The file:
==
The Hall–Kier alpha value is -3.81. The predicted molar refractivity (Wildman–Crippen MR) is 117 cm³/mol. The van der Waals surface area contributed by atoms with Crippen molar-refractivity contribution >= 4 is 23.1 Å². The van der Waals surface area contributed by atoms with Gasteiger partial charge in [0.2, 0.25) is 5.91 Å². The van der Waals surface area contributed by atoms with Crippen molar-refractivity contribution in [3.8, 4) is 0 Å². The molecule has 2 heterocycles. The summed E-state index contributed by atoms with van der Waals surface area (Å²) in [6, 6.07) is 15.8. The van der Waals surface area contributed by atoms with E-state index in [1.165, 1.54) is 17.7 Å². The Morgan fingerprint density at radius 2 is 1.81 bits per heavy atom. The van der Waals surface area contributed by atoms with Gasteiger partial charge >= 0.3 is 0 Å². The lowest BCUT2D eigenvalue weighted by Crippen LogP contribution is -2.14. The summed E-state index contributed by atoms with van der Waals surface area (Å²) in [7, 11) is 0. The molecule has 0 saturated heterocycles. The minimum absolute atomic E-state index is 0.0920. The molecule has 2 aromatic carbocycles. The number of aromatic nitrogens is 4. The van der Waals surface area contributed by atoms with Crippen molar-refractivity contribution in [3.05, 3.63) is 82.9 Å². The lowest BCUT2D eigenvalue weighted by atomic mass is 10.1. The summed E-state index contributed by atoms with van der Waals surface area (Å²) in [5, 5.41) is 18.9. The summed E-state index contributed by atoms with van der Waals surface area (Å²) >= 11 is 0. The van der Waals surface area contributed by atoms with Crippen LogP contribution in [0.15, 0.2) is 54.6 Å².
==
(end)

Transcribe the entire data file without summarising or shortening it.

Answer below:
The Hall–Kier alpha value is -3.81. The predicted molar refractivity (Wildman–Crippen MR) is 117 cm³/mol. The van der Waals surface area contributed by atoms with Crippen molar-refractivity contribution >= 4 is 23.1 Å². The van der Waals surface area contributed by atoms with Gasteiger partial charge in [0.2, 0.25) is 5.91 Å². The van der Waals surface area contributed by atoms with Crippen molar-refractivity contribution in [3.8, 4) is 0 Å². The molecule has 2 heterocycles. The summed E-state index contributed by atoms with van der Waals surface area (Å²) in [6, 6.07) is 15.8. The van der Waals surface area contributed by atoms with E-state index in [1.165, 1.54) is 17.7 Å². The Morgan fingerprint density at radius 2 is 1.81 bits per heavy atom. The van der Waals surface area contributed by atoms with Gasteiger partial charge >= 0.3 is 0 Å². The lowest BCUT2D eigenvalue weighted by Crippen LogP contribution is -2.14. The summed E-state index contributed by atoms with van der Waals surface area (Å²) in [7, 11) is 0. The molecule has 0 saturated heterocycles. The minimum absolute atomic E-state index is 0.0920. The molecule has 2 aromatic carbocycles. The number of aromatic nitrogens is 4. The van der Waals surface area contributed by atoms with Crippen molar-refractivity contribution in [3.05, 3.63) is 82.9 Å². The lowest BCUT2D eigenvalue weighted by atomic mass is 10.1. The summed E-state index contributed by atoms with van der Waals surface area (Å²) in [5, 5.41) is 18.9. The summed E-state index contributed by atoms with van der Waals surface area (Å²) >= 11 is 0. The van der Waals surface area contributed by atoms with Crippen LogP contribution in [0.15, 0.2) is 54.6 Å².